The rise of the stealth vegan business

The menu at Lord of the Fries, Melbourne, Australia

We vegans love to get the word vegan out. We’d like to see it on products and restaurant menus. Just getting the word out there not only makes it easier for us vegans to identify things to eat, but should also increase awareness about veganism in general. However, what if not using the word vegan… sells more vegan stuff?

The first time I heard something like this was years ago, in a Whole Foods supermarket somewhere in California. They were supposed to have a vegan cake there. I didn’t find it, and asked the person behind the counter where it was. She showed me the cake, and said it no longer was marked vegan. She said it sold three times better since they removed the label.

More recently, I’ve seen more and more entire places that are what I call “stealth vegan”, meaning that the fact that they are vegan is communicated only very subtly, or not at all. Let me give you two examples that I recently came across.

In Melbourne (and I believe other cities in Australia) there is the Lord of the Fries chain. Lord of the Fries looks like a classic fast food place, with the usual burgers and shakes, but it is vegetarian and vegan. It is communicated, if you look well, but friends of mine estimated that not only is the majority of their clientele not vegetarian or vegan: they don’t even know they are not eating meat! I was told sometimes people only find out after months of going there.

The menu at Lord of the Fries, Melbourne, Australia
The menu at Lord of the Fries, Melbourne, Australia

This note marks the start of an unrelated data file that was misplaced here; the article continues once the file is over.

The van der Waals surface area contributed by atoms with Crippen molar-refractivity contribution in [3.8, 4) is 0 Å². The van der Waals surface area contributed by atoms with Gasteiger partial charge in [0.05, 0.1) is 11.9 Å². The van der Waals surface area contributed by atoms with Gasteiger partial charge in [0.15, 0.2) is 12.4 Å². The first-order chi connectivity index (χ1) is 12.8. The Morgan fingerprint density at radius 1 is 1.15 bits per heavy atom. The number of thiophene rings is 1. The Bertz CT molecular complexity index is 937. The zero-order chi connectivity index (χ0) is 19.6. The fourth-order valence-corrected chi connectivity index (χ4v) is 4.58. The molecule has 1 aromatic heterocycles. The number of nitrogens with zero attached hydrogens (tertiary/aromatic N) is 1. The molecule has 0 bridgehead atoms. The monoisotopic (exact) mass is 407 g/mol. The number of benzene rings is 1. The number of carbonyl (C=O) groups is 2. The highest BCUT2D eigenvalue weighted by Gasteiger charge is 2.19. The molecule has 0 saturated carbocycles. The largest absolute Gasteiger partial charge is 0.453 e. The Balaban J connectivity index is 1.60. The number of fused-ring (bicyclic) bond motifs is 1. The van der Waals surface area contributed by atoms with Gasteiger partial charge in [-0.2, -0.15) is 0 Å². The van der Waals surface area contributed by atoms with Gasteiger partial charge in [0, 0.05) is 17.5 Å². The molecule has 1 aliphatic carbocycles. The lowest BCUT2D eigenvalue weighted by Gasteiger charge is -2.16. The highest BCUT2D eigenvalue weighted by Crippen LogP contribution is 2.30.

Another example is the small ice cream chain Gela in Israel. The place where I went had a small “vegan friendly” sticker on the counter, which is actually given to them by an Israeli non-profit. I asked the person behind the counter – since I don’t read Hebrew – if there’s any other communication in the store that everything is vegan. She told me that no, most people entering don’t know that it’s all vegan.

Gela in Israel only has a vegan friendly sticker, but everything is vegan.
Gela in Israel only has a vegan friendly sticker, but everything is vegan.

One more example is Ronald’s Donuts, a hole-in-the-wall donut place in Las Vegas. Nothing on the building betrays there’s anything vegan inside, and if you want to know which donuts are vegan, you have to ask.

Why do these places – and many others – are so modest about the fact that they are all vegetarian or all vegan? It’s obviously not because they are embarrassed to use the word. Rather, it’s because they know that at this moment, the words turn more people off than they attract. Vegetarian and vegan, to most people, don’t indicate added value, they indicate subtracted value. To get a sense of what’s happening, compare this with your own reaction to an all gluten-free restaurant. If you don’t do the gluten-free thing, you’ll probably think something like me: that those dishes won’t be as good as regular dishes. Something was taken out of them (taste, perhaps?). Whether the food in such a gluten-free restaurant is actually not up to a par with regular food or not, is irrelevant, the fact is that the prejudice is there.

You may think: but aren’t they missing clients? A vegan will just walk by and never know, right? Well, they may miss some, but they probably win more. Besides, vegetarians and vegans will find their way to meatfree places anyway, by means of word of mouth, the Happy Cow app, or whatever. There is no need to put VEGAN in big letters on the storefront.